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Title (Primary) Does red noise increase or decrease extinction risk? Single extreme events versus series of unfavorable conditions
Author Schwager, M.; Johst, K.; Jeltsch, F.;
Journal American Naturalist
Year 2006
Department OESA;
Volume 167
Issue 6
Language englisch;
Abstract Recent theoretical studies have shown contrasting effects of temporal correlation of environmental fluctuations (red noise) on the risk of population extinction. It is still debated whether and under which conditions red noise increases or decreases extinction risk compared with uncorrelated (white) noise. Here, we explain the opposing effects by introducing two features of red noise time series. On the one hand, positive autocorrelation increases the probability of series of poor environmental conditions, implying increasing extinction risk. On the other hand, for a given time period, the probability of at least one extremely bad year ("catastrophe") is reduced compared with white noise, implying decreasing extinction risk. Which of these two features determines extinction risk depends on the strength of environmental fluctuations and the sensitivity of population dynamics to these fluctuations. If extreme (catastrophic) events can occur (strong noise) or sensitivity is high (overcompensatory density dependence), then temporal correlation decreases extinction risk; otherwise, it increases it. Thus, our results provide a simple explanation for the contrasting previous findings and are a crucial step toward a general understanding of the effect of noise color on extinction risk.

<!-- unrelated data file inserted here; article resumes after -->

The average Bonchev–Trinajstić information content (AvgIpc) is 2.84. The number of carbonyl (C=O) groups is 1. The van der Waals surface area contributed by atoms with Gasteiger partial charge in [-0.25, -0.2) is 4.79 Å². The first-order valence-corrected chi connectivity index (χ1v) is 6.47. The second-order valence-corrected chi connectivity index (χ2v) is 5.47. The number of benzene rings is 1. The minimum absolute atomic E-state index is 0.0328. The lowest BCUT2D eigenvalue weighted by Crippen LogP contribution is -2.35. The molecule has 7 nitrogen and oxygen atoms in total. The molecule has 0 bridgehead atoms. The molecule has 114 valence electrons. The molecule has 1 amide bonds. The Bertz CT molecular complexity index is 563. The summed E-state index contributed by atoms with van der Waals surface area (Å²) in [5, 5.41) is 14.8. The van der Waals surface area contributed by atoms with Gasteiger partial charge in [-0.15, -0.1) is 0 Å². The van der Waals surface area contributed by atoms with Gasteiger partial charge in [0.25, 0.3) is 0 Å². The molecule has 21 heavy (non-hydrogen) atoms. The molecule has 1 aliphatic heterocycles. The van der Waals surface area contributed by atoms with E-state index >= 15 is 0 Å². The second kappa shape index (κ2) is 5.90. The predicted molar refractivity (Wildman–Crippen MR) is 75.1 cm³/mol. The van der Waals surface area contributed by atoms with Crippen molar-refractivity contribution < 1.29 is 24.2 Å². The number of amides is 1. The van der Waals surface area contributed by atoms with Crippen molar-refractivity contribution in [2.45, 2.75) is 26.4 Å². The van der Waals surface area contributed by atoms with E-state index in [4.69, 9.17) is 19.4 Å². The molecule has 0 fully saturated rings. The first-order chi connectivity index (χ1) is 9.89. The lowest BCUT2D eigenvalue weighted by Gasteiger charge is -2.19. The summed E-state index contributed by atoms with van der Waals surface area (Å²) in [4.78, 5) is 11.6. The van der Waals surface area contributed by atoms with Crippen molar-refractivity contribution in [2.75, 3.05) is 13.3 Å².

ID 3025
Persistent UFZ Identifier http://www.ufz.de/index.php?en=20939&ufzPublicationIdentifier=3025
Schwager, M., Johst, K., Jeltsch, F. (2006):
Does red noise increase or decrease extinction risk? Single extreme events versus series of unfavorable conditions
Am. Nat. 167 (6), 879 - 888